Tissue mechanics determines tissue homeostasis, disease development and progression. Bladder strongly relies on its mechanical properties to perform its physiological function, but these are poorly unveiled under normal and pathological conditions. Here we characterize the mechanical fingerprints at the micro-scale level of the three tissue layers which compose the healthy bladder wall, and identify modifications associated with the onset and progression of pathological conditions (i.e., actinic cystitis and bladder cancer). We use two indentation-based instruments (an Atomic Force Microscope and a nanoindenter) and compare the micromechanical maps with a comprehensive histological analysis. We find that the healthy bladder wall is a mechanically inhomogeneous tissue, with a gradient of increasing stiffness from the urothelium to the lamina propria, which gradually decreases when reaching the muscle outer layer. Stiffening in fibrotic tissues correlate with increased deposition of dense extracellular matrix in the lamina propria. An increase in tissue compliance is observed before the onset and invasion of the tumor. By providing high resolution micromechanical investigation of each tissue layer of the bladder, we depict the intrinsic mechanical heterogeneity of the layers of a healthy bladder as compared with the mechanical properties alterations associated with either actinic cystitis or bladder tumor.

Micro-mechanical fingerprints of the rat bladder change in actinic cystitis and tumor presence / L. Martinez-Vidal, M. Chighizola, M. Berardi, E. Alchera, I. Locatelli, F. Pederzoli, C. Venegoni, R. Lucianò, P. Milani, K. Bielawski, A. Salonia, A. Podestà, M. Alfano. - In: COMMUNICATIONS BIOLOGY. - ISSN 2399-3642. - 6:1(2023), pp. 217.1-217.18. [10.1038/s42003-023-04572-0]

Micro-mechanical fingerprints of the rat bladder change in actinic cystitis and tumor presence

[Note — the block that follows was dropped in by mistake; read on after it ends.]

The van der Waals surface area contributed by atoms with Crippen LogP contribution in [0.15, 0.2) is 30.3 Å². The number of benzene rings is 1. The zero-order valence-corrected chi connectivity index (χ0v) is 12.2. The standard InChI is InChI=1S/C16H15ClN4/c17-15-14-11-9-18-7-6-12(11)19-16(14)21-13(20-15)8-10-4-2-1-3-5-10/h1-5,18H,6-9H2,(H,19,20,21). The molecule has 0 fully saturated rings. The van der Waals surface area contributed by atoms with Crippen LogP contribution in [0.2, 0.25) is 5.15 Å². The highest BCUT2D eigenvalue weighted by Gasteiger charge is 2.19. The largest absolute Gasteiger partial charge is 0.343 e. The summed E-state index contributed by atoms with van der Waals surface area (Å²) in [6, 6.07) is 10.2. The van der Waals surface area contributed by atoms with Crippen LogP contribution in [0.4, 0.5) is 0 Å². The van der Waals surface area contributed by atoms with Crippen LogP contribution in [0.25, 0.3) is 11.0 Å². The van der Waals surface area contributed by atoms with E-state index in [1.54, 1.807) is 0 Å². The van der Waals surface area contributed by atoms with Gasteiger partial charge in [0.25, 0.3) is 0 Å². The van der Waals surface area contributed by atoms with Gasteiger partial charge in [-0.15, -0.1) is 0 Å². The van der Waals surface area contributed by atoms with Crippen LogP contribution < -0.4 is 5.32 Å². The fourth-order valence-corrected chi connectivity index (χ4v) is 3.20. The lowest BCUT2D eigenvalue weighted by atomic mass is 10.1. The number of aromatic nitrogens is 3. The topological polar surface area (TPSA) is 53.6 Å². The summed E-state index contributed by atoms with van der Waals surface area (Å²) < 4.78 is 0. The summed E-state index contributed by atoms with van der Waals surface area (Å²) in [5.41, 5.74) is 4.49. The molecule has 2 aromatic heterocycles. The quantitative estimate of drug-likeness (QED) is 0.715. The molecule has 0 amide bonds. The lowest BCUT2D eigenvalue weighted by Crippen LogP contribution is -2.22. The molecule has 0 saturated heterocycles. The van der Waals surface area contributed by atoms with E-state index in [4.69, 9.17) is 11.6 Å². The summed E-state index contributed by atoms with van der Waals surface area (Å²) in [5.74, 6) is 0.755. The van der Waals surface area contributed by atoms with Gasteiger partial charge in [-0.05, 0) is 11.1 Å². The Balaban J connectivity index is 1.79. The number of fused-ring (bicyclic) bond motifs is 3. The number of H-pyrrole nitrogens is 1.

M. Chighizola
Secondo
;
F. Pederzoli;P. Milani;A. Podestà
Penultimo
;
2023

Abstract

Tissue mechanics determines tissue homeostasis, disease development and progression. Bladder strongly relies on its mechanical properties to perform its physiological function, but these are poorly unveiled under normal and pathological conditions. Here we characterize the mechanical fingerprints at the micro-scale level of the three tissue layers which compose the healthy bladder wall, and identify modifications associated with the onset and progression of pathological conditions (i.e., actinic cystitis and bladder cancer). We use two indentation-based instruments (an Atomic Force Microscope and a nanoindenter) and compare the micromechanical maps with a comprehensive histological analysis. We find that the healthy bladder wall is a mechanically inhomogeneous tissue, with a gradient of increasing stiffness from the urothelium to the lamina propria, which gradually decreases when reaching the muscle outer layer. Stiffening in fibrotic tissues correlate with increased deposition of dense extracellular matrix in the lamina propria. An increase in tissue compliance is observed before the onset and invasion of the tumor. By providing high resolution micromechanical investigation of each tissue layer of the bladder, we depict the intrinsic mechanical heterogeneity of the layers of a healthy bladder as compared with the mechanical properties alterations associated with either actinic cystitis or bladder tumor.
Settore FIS/03 - Fisica della Materia
Settore FIS/07 - Fisica Applicata(Beni Culturali, Ambientali, Biol.e Medicin)
   Biomechanics in health and disease: advanced physical tools for innovative early diagnosis (Phys2BioMed)
   Phys2BioMed
   EUROPEAN COMMISSION
   H2020
   812772

   Novel precision technological platforms to promote non-invasive early diagnosis, eradication and prevention of cancer relapse: proof of concept in the bladder carcinoma (EDIT)
   EDIT
   EUROPEAN COMMISSION
   H2020
   801126
2023
24-feb-2023
https://doi.org/10.1038/s42003-023-04572-0
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Utilizza questo identificativo per citare o creare un link a questo documento: https://hdl.handle.net/2434/957201
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